Seventh grade English is designed to support students in their enjoyment of reading and writing while teaching and fostering the skills necessary for literary analysis. The developmental theme is Justice and the curricular features are Environmental Justice; Reading Genres; Poetry; and Three “Isms”: Racism, Classism, and Sexism.

Students use these lenses to answer essential guiding questions, including:

  • If I don’t tell my story, who will?
  • Who is telling the story? Who has been silenced?
  • What is justice? What roles do laws and individuals play in creating a just society?
  • How do people recognize and combat injustice?

Students read three novels as a class and three independent choice reading books in poetry, non-fiction, and short stories. Students continue to learn and practice multiple reading strategies.

Students continue to use the writing workshop approach to generate literary essays, creative writing, creative non-fiction, poetry, and narrative prose. Throughout the year, students make their way through a review of 19 basic writing conventions to help them solidify the mechanics of their writing.

Independent reading project presentations and poetry recitations provide students with opportunities to practice their public speaking, both formally and informally.

Students’ experiential learning includes:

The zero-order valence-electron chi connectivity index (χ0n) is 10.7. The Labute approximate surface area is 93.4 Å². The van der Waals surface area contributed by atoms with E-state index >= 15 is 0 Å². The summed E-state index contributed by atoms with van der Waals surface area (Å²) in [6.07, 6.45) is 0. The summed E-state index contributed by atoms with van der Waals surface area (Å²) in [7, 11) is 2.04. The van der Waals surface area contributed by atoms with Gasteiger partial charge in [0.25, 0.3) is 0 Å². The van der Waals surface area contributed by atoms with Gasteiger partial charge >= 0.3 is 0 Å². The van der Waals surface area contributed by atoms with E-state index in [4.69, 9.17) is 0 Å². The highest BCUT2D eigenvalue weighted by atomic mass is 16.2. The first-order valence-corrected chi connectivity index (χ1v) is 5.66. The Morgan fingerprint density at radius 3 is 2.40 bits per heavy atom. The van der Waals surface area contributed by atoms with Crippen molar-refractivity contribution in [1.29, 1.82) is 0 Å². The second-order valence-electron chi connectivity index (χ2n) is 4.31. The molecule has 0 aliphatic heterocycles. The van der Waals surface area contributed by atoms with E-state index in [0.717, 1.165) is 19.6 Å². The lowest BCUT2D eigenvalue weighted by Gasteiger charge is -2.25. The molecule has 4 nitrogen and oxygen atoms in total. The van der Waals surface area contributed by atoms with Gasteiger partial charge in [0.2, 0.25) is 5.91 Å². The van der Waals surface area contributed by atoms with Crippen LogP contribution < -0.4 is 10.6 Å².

• Hyla Woods English and Science collaboration: using field study, scientific testing, literature, and writing to determine if an ecosystem is healthy
  • Publishing an anthology of poetry
  • Optional participation in multi-school poetry slam collaboration (SlamBoo)


In eighth grade English, students discover links among literature, history, and humanity. The developmental theme is Identity Formation: Who Am I, Who Are We, Who Are They? The curricular features are Personal Identity (Memoir) and Collective Identity (Holocaust).

Students use these lenses to answer essential guiding questions that include:

  • What does it mean to “fully own my learning”?
  • How are identities formed and what role do we play in the formation of our own identity?
  • How can the stories of history inspire us to be stronger, more empathetic people?
  • What does it mean to be human?

Students read, interpret, and write nonfiction, fiction, and poetry, developing a lens for analyzing their own writing and that of published writers. Reading and writing are inextricably tied so writing assignments are often in response to, or in emulation of, published writers who represent a variety of stylistic devices and voices.

Discussion is also central to eighth grade English, requiring students to reason, marshal evidence for their arguments, and defend their ideas orally. It is through discussion that students recognize important issues, develop intellectual interests, and engage in problem solving.

In addition, students conduct research to construct knowledge focused on personal interests. Students design their own essential question and methodology for research. They then collect, store, and classify data, all while considering their question from multiple perspectives.

Students’ experiential learning includes:

  • Shared Holocaust unit with history (including Holocaust survivor visits, trips to the Oregon Museum and Center for Holocaust Education and the Oregon Holocaust Memorial, creative writing contests, and Holocaust themed book group).